Are you confused about your Australian residency status?
Whether or not you’re ‘Australian’ depends on a lot more than where you’re from or whether you feel like an Aussie.
The Australian government doesn’t care about any of that.
In fact, it has strict rules for who can and who cannot claim Australian residency. So make sure you have it straight before you file your taxes.
You want to remain in compliance to avoid any potential fines or penalties.
As far as the Australian government is concerned, you can file in one of three residency categories:
In this post, I’m going to focus on what it means to be an Australian resident for tax purposes.
It’s important to the Australian Tax Office (ATO) that you’re appropriately taxed based on where you reside. If you reside in Australia, you must pay Australian taxes.
Whether you were born in Australia or migrated here from another country, if you live here legally and meet the criteria set by the government, you are an Australian resident for tax purposes.
In most cases, if you’ve been in Australia for more than half the tax year, you’re resident for tax purposes. The only exceptions are:
If you’re an Australian resident, you’re taxed on all income earned, regardless of where it comes from.
So if you’ve worked your entire life and receive a pension from overseas, you’re responsible for paying tax in Australia on that income as an Australian resident.
If you’re not considered an Australian resident for tax purposes, you’ll only be taxed on the income you earn in Australia.
But there’s something else you should know… If you earn income in Australia but are not a resident, you do not qualify for the tax-free threshold.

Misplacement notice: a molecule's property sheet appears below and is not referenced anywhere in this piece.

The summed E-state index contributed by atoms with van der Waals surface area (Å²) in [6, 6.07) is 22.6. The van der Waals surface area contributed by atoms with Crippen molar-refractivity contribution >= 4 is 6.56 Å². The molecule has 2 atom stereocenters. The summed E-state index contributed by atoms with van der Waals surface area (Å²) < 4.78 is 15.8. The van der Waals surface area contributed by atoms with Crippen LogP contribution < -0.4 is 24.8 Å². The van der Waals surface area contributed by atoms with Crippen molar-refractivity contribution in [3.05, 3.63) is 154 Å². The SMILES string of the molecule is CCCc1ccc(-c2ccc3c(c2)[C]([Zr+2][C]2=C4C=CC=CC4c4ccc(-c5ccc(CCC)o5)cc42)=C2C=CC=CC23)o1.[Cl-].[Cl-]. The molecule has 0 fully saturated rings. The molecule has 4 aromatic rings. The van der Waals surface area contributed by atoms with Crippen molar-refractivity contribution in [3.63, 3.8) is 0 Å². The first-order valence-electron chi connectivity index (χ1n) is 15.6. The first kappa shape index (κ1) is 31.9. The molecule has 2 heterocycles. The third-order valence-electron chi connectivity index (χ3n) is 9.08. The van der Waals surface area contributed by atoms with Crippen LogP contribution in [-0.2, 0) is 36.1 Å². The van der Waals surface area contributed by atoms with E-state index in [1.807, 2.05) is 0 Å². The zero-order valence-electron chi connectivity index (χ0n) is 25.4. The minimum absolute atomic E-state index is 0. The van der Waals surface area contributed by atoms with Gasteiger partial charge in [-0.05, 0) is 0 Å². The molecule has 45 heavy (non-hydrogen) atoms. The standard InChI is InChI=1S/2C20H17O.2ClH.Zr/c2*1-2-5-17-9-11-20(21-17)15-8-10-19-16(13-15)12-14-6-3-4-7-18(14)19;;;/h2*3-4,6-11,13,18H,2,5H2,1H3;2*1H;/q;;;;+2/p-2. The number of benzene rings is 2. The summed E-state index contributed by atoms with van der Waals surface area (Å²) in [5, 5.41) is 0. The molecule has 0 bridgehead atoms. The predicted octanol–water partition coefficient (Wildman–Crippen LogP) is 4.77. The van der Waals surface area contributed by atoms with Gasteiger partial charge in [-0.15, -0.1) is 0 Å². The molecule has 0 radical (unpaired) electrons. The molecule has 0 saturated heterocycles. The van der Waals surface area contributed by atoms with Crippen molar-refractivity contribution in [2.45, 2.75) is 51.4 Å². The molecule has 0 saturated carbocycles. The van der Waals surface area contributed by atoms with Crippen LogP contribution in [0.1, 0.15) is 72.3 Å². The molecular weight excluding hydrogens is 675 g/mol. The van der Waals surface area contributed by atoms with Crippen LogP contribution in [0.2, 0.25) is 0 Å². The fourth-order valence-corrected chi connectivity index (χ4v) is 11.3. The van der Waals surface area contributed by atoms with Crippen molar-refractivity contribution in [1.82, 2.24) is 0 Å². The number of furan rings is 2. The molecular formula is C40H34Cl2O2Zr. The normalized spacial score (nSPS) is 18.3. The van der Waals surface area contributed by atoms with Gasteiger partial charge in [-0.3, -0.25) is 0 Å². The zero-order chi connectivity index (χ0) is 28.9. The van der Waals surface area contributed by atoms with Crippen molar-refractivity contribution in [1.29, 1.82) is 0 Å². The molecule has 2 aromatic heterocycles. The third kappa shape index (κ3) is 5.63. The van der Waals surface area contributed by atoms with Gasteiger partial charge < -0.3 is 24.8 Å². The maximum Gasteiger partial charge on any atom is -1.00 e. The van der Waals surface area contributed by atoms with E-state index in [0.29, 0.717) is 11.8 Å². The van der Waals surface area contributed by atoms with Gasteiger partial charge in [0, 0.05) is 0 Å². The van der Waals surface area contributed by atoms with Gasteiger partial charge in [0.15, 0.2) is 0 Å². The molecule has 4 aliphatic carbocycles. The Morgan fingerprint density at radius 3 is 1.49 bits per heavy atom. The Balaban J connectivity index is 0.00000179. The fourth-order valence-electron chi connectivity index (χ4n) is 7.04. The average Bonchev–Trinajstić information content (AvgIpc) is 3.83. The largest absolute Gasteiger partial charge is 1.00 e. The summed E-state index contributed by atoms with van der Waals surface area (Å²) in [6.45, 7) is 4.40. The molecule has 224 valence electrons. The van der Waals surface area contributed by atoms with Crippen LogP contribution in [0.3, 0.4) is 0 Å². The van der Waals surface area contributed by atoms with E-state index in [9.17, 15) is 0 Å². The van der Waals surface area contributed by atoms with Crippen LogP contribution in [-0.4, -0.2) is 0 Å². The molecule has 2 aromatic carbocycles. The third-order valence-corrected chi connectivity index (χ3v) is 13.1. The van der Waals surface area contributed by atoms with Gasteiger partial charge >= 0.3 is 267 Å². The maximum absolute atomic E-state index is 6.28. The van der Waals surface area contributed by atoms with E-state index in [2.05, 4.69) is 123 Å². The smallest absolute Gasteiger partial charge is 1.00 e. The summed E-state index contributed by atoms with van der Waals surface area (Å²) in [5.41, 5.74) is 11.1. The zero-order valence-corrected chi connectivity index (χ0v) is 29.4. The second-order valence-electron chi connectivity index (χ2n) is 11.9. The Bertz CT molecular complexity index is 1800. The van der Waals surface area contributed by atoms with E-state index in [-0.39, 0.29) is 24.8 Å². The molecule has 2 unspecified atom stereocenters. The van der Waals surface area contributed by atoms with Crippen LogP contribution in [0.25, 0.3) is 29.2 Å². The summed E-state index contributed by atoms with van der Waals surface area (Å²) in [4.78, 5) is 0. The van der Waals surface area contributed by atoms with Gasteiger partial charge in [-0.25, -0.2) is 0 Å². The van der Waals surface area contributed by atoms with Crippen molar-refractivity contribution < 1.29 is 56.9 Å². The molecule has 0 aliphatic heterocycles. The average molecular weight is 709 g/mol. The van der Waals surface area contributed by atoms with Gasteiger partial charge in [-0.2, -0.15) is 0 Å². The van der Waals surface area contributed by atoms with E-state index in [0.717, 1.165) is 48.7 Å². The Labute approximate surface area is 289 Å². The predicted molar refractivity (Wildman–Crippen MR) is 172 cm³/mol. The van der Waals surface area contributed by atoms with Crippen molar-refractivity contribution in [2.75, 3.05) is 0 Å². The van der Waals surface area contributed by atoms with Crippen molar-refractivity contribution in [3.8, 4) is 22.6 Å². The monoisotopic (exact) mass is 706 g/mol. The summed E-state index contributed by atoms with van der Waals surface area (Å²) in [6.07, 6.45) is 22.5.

That’s a pretty big deal.
If you’re an Australian working overseas, you’ll still have to pay taxes on that income to Australia.
In order to change your status, you’ll have to completely sever your relationship with Australia. That’s right. You will have to break up with your homeland – or you could end up paying double taxes on your income.
In order to prove you’re not an Australian resident for tax purposes, you must go through the residency tests. And those tests must determine that you’re no longer a resident.
But don’t worry… You can still spend time in the land you love. As long as it’s not for half the tax year or more. In this case, you won’t need to claim your foreign income on your Australian tax return.
As a foreign resident, you also won’t be responsible for the Medicare levy of two percent on your income. You will, however, have to pay taxes on Australian-earned income, including employment and rental income.
If you have a temporary Australian visa and you aren’t married to an Australian resident, you’re considered a temporary resident for tax purposes.
In this case, you will need to declare any income you earn from Australian sources – and income you earn anywhere else for the duration of your visa.
So again, if you have a pension from elsewhere, you’ll pay taxes on it in Australia during the time your visa is active.
There are benefits and drawbacks to being an Australian resident for tax purposes, depending on your situation.
Only Australians can take advantage of the tax-free threshold, which is a major benefit. But if you share your time on another continent and earn income there, Australian residency may not be as appealing, since you’ll have to pay tax on foreign income here too.
Cross border tax can get pretty complicated, so be sure to talk to your tax professional if you have any questions.
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Shaun is the founder of Money.com.au and is determined to help people pay as little as possible for financial products. Through education and building world class technology. Previously Shaun co-founded CarLoans.com.au and Lend.